State budget cuts are making it tougher than ever for Washington residents to get into the University of Washington.
University officials say they’ve had to cut the number of in-state students they admit to the Seattle campus this fall. Meanwhile, they’re letting in more out-of-state and international students who pay nearly three times as much in tuition and fees.
“When the decision was made, it was not a happy one,” UW admissions director Philip Ballinger told The Seattle Times.
“For us to be in a position where we have to cut back enrollment in Washington here, and take more students from out of state – that is an ugly conversation.”
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However, if the school didn’t admit more nonresident students, he said, it would have to cut the number of in-state students even further. Nonresident students subsidize resident students, Ballinger added.
The UW could be facing a $200 million budget cut over the next biennium. And gloomy revenue forecasts and a $5 billion state budget shortfall made it likely that the Legislature will again slash funding for higher education.
But not all Washington universities are reducing their freshman class.
Washington State University expects to enroll 400 more in-state freshm en this fall than it did last year, an increase of about 13 percent, said John Fraire, vice president of enrollment management.
“Even in light of the crisis, we’ve made a commitment to grow instead of shrink,” he said.
Western Washington University and Central Washington University both expect to enroll fewer freshmen this year, the newspaper reported. Fewer students have applied to WWU this year, perhaps because the school scaled back recruitment efforts to save money. CWU plans to recruit more out-of-state students next year.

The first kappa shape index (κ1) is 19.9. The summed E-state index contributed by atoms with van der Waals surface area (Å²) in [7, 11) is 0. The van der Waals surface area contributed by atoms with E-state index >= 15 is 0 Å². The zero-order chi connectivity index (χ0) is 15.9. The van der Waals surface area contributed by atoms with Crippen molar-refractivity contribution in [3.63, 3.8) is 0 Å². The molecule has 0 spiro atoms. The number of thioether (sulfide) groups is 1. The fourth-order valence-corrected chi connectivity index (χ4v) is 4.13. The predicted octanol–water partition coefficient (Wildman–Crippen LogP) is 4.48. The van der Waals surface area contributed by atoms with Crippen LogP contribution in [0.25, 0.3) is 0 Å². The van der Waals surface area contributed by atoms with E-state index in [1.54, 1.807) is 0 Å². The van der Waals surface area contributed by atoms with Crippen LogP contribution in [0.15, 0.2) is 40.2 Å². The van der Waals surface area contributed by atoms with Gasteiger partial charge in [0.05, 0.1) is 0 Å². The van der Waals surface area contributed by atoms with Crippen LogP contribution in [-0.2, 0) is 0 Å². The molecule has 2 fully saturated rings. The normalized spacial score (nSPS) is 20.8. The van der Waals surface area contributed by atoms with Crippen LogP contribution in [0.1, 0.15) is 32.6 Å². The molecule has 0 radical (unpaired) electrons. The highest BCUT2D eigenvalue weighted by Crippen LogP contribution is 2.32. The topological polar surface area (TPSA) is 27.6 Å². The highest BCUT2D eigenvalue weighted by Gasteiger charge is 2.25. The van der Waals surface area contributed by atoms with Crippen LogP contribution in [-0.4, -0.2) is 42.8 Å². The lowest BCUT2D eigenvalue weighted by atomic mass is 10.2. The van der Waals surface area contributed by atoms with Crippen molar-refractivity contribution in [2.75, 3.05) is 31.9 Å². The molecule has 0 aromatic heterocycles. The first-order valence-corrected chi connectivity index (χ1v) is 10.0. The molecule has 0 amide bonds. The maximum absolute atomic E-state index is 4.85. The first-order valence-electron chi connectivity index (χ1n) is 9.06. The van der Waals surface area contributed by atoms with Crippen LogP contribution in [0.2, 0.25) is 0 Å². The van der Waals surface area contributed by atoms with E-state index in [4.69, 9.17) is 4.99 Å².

Ballinger said if the UW admitted the same number of in-state students while absorbing the budget cutbacks, it would hurt the school’s quality.
The UW expects about 3,850 in-state students to eventually enroll this fall, or about 70 percent of the freshman class, compared with 73 percent last year.
“There are a number of families who are distraught about this,” Linda Jacobs, a private college counselor, told the Times. “They thought they were a shoo-in.”
The UW did a good job trying to tell families that admission was going to be much, much harder this year, said Dave Quinn, an International Baccalaureate program instructor at Edmonds-Woodway High School.
Some students who didn’t get in had taken tough college-level courses and had a high GPA and hours of community service, Quinn said. They would have been natural candidates for admission in any other year.
High school valedictorian Brandon Stover was shocked to learn he didn’t get into the UW.
Stover, who has a 4.0 grade-point average at Chief Sealth High School in Seattle, said: “I don’t know exactly what the UW is looking for.”